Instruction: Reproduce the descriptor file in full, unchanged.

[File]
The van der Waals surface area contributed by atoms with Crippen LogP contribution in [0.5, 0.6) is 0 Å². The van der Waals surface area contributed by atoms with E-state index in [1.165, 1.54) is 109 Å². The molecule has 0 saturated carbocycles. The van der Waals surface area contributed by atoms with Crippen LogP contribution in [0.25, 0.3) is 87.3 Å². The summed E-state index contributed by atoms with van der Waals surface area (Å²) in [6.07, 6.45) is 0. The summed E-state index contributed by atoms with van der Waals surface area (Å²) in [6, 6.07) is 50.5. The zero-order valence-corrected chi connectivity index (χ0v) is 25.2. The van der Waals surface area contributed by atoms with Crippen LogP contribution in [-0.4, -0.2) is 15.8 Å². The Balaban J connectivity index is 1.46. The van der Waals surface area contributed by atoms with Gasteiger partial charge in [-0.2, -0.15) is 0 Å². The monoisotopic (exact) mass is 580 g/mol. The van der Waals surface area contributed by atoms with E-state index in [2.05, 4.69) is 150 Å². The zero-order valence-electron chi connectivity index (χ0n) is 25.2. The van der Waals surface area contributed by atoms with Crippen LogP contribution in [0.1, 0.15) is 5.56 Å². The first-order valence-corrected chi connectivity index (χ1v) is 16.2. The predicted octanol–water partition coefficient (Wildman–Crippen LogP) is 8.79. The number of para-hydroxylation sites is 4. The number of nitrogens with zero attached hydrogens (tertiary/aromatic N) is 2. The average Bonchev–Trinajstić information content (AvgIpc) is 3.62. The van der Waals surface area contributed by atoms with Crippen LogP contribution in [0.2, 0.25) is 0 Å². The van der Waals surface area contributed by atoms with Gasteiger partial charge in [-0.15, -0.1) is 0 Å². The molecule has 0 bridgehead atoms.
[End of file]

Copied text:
The van der Waals surface area contributed by atoms with Crippen LogP contribution in [0.5, 0.6) is 0 Å². The van der Waals surface area contributed by atoms with E-state index in [1.165, 1.54) is 109 Å². The molecule has 0 saturated carbocycles. The van der Waals surface area contributed by atoms with Crippen LogP contribution in [0.25, 0.3) is 87.3 Å². The summed E-state index contributed by atoms with van der Waals surface area (Å²) in [6.07, 6.45) is 0. The summed E-state index contributed by atoms with van der Waals surface area (Å²) in [6, 6.07) is 50.5. The zero-order valence-corrected chi connectivity index (χ0v) is 25.2. The van der Waals surface area contributed by atoms with Crippen LogP contribution in [-0.4, -0.2) is 15.8 Å². The Balaban J connectivity index is 1.46. The van der Waals surface area contributed by atoms with Gasteiger partial charge in [-0.2, -0.15) is 0 Å². The monoisotopic (exact) mass is 580 g/mol. The van der Waals surface area contributed by atoms with E-state index in [2.05, 4.69) is 150 Å². The zero-order valence-electron chi connectivity index (χ0n) is 25.2. The van der Waals surface area contributed by atoms with Crippen LogP contribution in [0.1, 0.15) is 5.56 Å². The first-order valence-corrected chi connectivity index (χ1v) is 16.2. The predicted octanol–water partition coefficient (Wildman–Crippen LogP) is 8.79. The number of para-hydroxylation sites is 4. The number of nitrogens with zero attached hydrogens (tertiary/aromatic N) is 2. The average Bonchev–Trinajstić information content (AvgIpc) is 3.62. The van der Waals surface area contributed by atoms with Crippen LogP contribution in [0.2, 0.25) is 0 Å². The van der Waals surface area contributed by atoms with Gasteiger partial charge in [-0.15, -0.1) is 0 Å². The molecule has 0 bridgehead atoms.